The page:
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Millennials May Be Accused Of Killing The Housing Market But They Are Keeping This Business Niche Alive And Well

Millennials have been accused of killing a great many industries from diamonds to chain restaurants to the housing market. The generation reportedly doesn’t patronize certain businesses as loyal as their counterparts in previous generations.

The group’s use of their purchasing power is affected by a variety of factors including the inability to afford the same milestone purchases that their parents did at the same age. However, there’s a certain type of business that millennials are keeping alive.

Walls of Green

Young renters have taken a liking to create ‘urban jungles’ within their apartments and spend as much as thousands of dollars to make it happen.

With housing prices being unattainable for the current generation, it looks like they’ve found a new way to make their current apartments feel a little more like home. Apparently, the trend among millennials these days is buying plants.

This phenomenon is evident in 28-year-old Elizabeth Margulis’ case. The Chicago-based wardrobe stylist has decked out her two-bedroom rental with 30 plants, which total cost is $1,500. In comparison, she pays a $2,000 rent for her place. And instead of saving up to buy her own home, she’s cutting corners to buy a $250 cactus plant for $250.

While spending this much on plants instead of a house downpayment may seem ridiculous to some, it’s a situation many 20 and 30-somethings find themselves in. With the traditional house with a white picket fence seemingly out of their means, the group is choosing a greener alternative to give their rentals some homey vibes.

Plant Shopping Habits

Nicole Kwiatkowski/Shutterstock
Bloomscape is a plant delivery service that gets potted plants straight to clients’ doors

In fact, millennials are spending so much money on their house plants that their purchases account for a quarter of the $48 billion worth of expenditures made on garden products in 2018 alone. This, despite the fact that the age group’s household income is lower than that of older generations. Meanwhile, Bloomscape founder Justin Mast confirms the reality that more and more people are now preferring to buy plants before springing for a home.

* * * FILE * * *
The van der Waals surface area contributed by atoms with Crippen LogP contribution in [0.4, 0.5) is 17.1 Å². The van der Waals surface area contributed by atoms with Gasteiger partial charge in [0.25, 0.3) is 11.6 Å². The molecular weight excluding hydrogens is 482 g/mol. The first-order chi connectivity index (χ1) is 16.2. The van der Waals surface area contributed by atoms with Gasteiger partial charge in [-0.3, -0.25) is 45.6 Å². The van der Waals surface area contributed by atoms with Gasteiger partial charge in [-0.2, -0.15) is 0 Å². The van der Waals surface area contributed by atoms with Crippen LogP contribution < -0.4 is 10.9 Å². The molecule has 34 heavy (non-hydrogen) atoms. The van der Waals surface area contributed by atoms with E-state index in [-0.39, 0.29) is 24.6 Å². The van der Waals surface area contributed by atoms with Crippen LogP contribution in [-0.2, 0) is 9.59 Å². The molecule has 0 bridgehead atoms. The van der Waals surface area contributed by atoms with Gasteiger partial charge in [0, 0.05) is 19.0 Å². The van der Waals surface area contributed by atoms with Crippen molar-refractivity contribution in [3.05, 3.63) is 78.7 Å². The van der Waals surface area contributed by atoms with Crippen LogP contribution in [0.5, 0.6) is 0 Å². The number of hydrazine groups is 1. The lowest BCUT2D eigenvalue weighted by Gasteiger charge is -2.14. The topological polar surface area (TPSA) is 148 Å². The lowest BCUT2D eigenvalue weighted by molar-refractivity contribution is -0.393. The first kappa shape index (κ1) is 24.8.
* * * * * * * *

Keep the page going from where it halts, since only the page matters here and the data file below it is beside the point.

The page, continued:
Another interesting thing is the popularity of services like, the Sill, Rooted and Bloomscape, which cater to millennials’ online plant shopping habits. A certain hype for keeping plants is also spread on social media tempting other people to do the same.

A Way to Cope

millennial women/Shutterstock
Rooted co-founder Kay Kim shared that their clientele is mostly comprised of millennial women.

Another reason why millennials are willing to make changes to their budgets to afford their indoor gardens is that they see it as a form of self-care. Plagued with having insecure jobs and living in cramped urban spaces, the group reportedly see their purchases as part of their health and wellness. Their decision is also driven by the desire to get closer to nature and interior design trends on social media.


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